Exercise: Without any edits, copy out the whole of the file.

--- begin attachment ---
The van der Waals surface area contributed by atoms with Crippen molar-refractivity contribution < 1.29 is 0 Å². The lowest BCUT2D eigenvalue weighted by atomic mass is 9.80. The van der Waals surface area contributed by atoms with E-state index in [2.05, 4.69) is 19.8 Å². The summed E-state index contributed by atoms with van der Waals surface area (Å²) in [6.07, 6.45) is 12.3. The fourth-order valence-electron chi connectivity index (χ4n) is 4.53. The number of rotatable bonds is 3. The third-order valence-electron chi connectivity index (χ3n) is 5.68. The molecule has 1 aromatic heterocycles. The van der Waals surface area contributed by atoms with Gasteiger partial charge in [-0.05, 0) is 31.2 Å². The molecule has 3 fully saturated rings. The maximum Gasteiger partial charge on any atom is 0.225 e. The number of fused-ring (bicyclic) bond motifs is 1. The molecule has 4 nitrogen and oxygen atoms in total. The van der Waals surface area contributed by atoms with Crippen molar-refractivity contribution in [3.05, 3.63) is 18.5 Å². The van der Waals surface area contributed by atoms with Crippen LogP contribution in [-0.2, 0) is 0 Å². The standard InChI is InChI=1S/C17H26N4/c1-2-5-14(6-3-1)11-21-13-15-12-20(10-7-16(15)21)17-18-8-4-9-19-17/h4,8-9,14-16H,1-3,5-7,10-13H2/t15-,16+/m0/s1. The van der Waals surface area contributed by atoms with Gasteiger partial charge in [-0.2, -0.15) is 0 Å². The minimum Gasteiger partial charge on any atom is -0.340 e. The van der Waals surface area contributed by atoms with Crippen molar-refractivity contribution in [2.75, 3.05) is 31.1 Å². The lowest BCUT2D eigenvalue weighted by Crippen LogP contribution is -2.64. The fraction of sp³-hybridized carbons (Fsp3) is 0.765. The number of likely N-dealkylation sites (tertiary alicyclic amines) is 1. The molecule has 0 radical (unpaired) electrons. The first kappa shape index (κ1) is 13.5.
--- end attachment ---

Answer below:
The van der Waals surface area contributed by atoms with Crippen molar-refractivity contribution < 1.29 is 0 Å². The lowest BCUT2D eigenvalue weighted by atomic mass is 9.80. The van der Waals surface area contributed by atoms with E-state index in [2.05, 4.69) is 19.8 Å². The summed E-state index contributed by atoms with van der Waals surface area (Å²) in [6.07, 6.45) is 12.3. The fourth-order valence-electron chi connectivity index (χ4n) is 4.53. The number of rotatable bonds is 3. The third-order valence-electron chi connectivity index (χ3n) is 5.68. The molecule has 1 aromatic heterocycles. The van der Waals surface area contributed by atoms with Gasteiger partial charge in [-0.05, 0) is 31.2 Å². The molecule has 3 fully saturated rings. The maximum Gasteiger partial charge on any atom is 0.225 e. The number of fused-ring (bicyclic) bond motifs is 1. The molecule has 4 nitrogen and oxygen atoms in total. The van der Waals surface area contributed by atoms with Crippen molar-refractivity contribution in [3.05, 3.63) is 18.5 Å². The van der Waals surface area contributed by atoms with Crippen LogP contribution in [-0.2, 0) is 0 Å². The standard InChI is InChI=1S/C17H26N4/c1-2-5-14(6-3-1)11-21-13-15-12-20(10-7-16(15)21)17-18-8-4-9-19-17/h4,8-9,14-16H,1-3,5-7,10-13H2/t15-,16+/m0/s1. The van der Waals surface area contributed by atoms with Gasteiger partial charge in [-0.2, -0.15) is 0 Å². The minimum Gasteiger partial charge on any atom is -0.340 e. The van der Waals surface area contributed by atoms with Crippen molar-refractivity contribution in [2.75, 3.05) is 31.1 Å². The lowest BCUT2D eigenvalue weighted by Crippen LogP contribution is -2.64. The fraction of sp³-hybridized carbons (Fsp3) is 0.765. The number of likely N-dealkylation sites (tertiary alicyclic amines) is 1. The molecule has 0 radical (unpaired) electrons. The first kappa shape index (κ1) is 13.5.